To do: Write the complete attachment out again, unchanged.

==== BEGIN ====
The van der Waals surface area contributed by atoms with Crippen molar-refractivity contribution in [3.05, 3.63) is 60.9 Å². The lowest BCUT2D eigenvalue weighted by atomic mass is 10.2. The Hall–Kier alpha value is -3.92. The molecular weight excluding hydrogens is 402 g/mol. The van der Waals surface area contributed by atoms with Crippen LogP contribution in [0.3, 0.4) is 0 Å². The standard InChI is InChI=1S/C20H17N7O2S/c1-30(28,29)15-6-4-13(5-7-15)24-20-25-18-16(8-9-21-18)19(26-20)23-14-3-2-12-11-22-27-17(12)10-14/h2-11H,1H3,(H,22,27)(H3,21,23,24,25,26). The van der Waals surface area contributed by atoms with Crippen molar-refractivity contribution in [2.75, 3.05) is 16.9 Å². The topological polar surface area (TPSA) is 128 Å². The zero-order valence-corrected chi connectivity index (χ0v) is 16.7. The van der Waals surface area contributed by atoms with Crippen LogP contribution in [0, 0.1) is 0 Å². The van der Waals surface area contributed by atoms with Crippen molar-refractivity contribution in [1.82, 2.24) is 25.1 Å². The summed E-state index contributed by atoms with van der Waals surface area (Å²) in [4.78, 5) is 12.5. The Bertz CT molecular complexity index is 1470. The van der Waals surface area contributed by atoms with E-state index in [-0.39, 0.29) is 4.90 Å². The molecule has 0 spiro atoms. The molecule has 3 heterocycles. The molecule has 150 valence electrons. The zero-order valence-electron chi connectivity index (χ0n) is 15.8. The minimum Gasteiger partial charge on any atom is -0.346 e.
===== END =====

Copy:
The van der Waals surface area contributed by atoms with Crippen molar-refractivity contribution in [3.05, 3.63) is 60.9 Å². The lowest BCUT2D eigenvalue weighted by atomic mass is 10.2. The Hall–Kier alpha value is -3.92. The molecular weight excluding hydrogens is 402 g/mol. The van der Waals surface area contributed by atoms with Crippen LogP contribution in [0.3, 0.4) is 0 Å². The standard InChI is InChI=1S/C20H17N7O2S/c1-30(28,29)15-6-4-13(5-7-15)24-20-25-18-16(8-9-21-18)19(26-20)23-14-3-2-12-11-22-27-17(12)10-14/h2-11H,1H3,(H,22,27)(H3,21,23,24,25,26). The van der Waals surface area contributed by atoms with Crippen molar-refractivity contribution in [2.75, 3.05) is 16.9 Å². The topological polar surface area (TPSA) is 128 Å². The zero-order valence-corrected chi connectivity index (χ0v) is 16.7. The van der Waals surface area contributed by atoms with Crippen LogP contribution in [0, 0.1) is 0 Å². The van der Waals surface area contributed by atoms with Crippen molar-refractivity contribution in [1.82, 2.24) is 25.1 Å². The summed E-state index contributed by atoms with van der Waals surface area (Å²) in [4.78, 5) is 12.5. The Bertz CT molecular complexity index is 1470. The van der Waals surface area contributed by atoms with E-state index in [-0.39, 0.29) is 4.90 Å². The molecule has 0 spiro atoms. The molecule has 3 heterocycles. The molecule has 150 valence electrons. The zero-order valence-electron chi connectivity index (χ0n) is 15.8. The minimum Gasteiger partial charge on any atom is -0.346 e.